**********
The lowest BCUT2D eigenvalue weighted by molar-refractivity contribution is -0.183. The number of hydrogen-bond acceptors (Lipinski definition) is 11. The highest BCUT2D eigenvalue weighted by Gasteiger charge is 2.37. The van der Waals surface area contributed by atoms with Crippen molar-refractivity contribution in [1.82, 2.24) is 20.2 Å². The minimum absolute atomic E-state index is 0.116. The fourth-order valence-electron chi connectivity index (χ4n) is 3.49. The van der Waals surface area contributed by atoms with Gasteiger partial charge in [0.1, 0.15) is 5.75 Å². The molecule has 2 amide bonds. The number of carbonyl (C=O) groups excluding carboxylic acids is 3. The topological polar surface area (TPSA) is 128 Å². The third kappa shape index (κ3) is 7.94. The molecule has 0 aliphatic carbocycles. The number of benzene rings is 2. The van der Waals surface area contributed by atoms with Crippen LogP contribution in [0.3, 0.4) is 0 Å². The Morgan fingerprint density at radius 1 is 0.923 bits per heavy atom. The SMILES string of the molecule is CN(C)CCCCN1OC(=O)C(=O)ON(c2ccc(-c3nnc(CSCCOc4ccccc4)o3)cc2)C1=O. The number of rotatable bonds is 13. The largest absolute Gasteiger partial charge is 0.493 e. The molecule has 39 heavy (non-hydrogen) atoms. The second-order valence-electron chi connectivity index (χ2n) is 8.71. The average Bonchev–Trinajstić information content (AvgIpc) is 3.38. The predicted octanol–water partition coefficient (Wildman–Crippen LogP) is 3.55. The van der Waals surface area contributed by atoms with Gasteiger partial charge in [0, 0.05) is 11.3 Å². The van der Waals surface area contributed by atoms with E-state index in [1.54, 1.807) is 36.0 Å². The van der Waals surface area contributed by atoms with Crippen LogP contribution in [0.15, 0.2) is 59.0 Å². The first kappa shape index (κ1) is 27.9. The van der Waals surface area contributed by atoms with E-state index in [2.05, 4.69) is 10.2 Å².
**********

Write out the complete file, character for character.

The lowest BCUT2D eigenvalue weighted by molar-refractivity contribution is -0.183. The number of hydrogen-bond acceptors (Lipinski definition) is 11. The highest BCUT2D eigenvalue weighted by Gasteiger charge is 2.37. The van der Waals surface area contributed by atoms with Crippen molar-refractivity contribution in [1.82, 2.24) is 20.2 Å². The minimum absolute atomic E-state index is 0.116. The fourth-order valence-electron chi connectivity index (χ4n) is 3.49. The van der Waals surface area contributed by atoms with Gasteiger partial charge in [0.1, 0.15) is 5.75 Å². The molecule has 2 amide bonds. The number of carbonyl (C=O) groups excluding carboxylic acids is 3. The topological polar surface area (TPSA) is 128 Å². The third kappa shape index (κ3) is 7.94. The molecule has 0 aliphatic carbocycles. The number of benzene rings is 2. The van der Waals surface area contributed by atoms with Crippen LogP contribution in [0.3, 0.4) is 0 Å². The Morgan fingerprint density at radius 1 is 0.923 bits per heavy atom. The SMILES string of the molecule is CN(C)CCCCN1OC(=O)C(=O)ON(c2ccc(-c3nnc(CSCCOc4ccccc4)o3)cc2)C1=O. The number of rotatable bonds is 13. The largest absolute Gasteiger partial charge is 0.493 e. The molecule has 39 heavy (non-hydrogen) atoms. The second-order valence-electron chi connectivity index (χ2n) is 8.71. The average Bonchev–Trinajstić information content (AvgIpc) is 3.38. The predicted octanol–water partition coefficient (Wildman–Crippen LogP) is 3.55. The van der Waals surface area contributed by atoms with Gasteiger partial charge in [0, 0.05) is 11.3 Å². The van der Waals surface area contributed by atoms with E-state index in [1.54, 1.807) is 36.0 Å². The van der Waals surface area contributed by atoms with Crippen LogP contribution in [0.15, 0.2) is 59.0 Å². The first kappa shape index (κ1) is 27.9. The van der Waals surface area contributed by atoms with E-state index in [2.05, 4.69) is 10.2 Å².